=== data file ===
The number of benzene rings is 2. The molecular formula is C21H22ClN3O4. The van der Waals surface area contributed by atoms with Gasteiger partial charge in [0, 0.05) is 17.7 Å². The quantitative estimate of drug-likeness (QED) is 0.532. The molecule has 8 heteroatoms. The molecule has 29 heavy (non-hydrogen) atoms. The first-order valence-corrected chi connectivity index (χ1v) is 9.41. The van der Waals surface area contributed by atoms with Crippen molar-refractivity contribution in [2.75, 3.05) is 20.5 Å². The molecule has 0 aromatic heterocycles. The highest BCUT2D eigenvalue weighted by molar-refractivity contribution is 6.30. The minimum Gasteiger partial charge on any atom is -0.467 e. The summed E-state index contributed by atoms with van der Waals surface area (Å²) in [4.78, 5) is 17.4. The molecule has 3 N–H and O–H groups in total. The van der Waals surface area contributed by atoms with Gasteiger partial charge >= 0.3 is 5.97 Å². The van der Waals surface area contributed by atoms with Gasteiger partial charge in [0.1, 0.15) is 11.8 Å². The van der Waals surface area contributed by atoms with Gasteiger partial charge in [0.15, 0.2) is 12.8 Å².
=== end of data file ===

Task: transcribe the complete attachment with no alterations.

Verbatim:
The number of benzene rings is 2. The molecular formula is C21H22ClN3O4. The van der Waals surface area contributed by atoms with Gasteiger partial charge in [0, 0.05) is 17.7 Å². The quantitative estimate of drug-likeness (QED) is 0.532. The molecule has 8 heteroatoms. The molecule has 29 heavy (non-hydrogen) atoms. The first-order valence-corrected chi connectivity index (χ1v) is 9.41. The van der Waals surface area contributed by atoms with Crippen molar-refractivity contribution in [2.75, 3.05) is 20.5 Å². The molecule has 0 aromatic heterocycles. The highest BCUT2D eigenvalue weighted by molar-refractivity contribution is 6.30. The minimum Gasteiger partial charge on any atom is -0.467 e. The summed E-state index contributed by atoms with van der Waals surface area (Å²) in [4.78, 5) is 17.4. The molecule has 3 N–H and O–H groups in total. The van der Waals surface area contributed by atoms with Gasteiger partial charge >= 0.3 is 5.97 Å². The van der Waals surface area contributed by atoms with Gasteiger partial charge in [0.1, 0.15) is 11.8 Å². The van der Waals surface area contributed by atoms with Gasteiger partial charge in [0.15, 0.2) is 12.8 Å².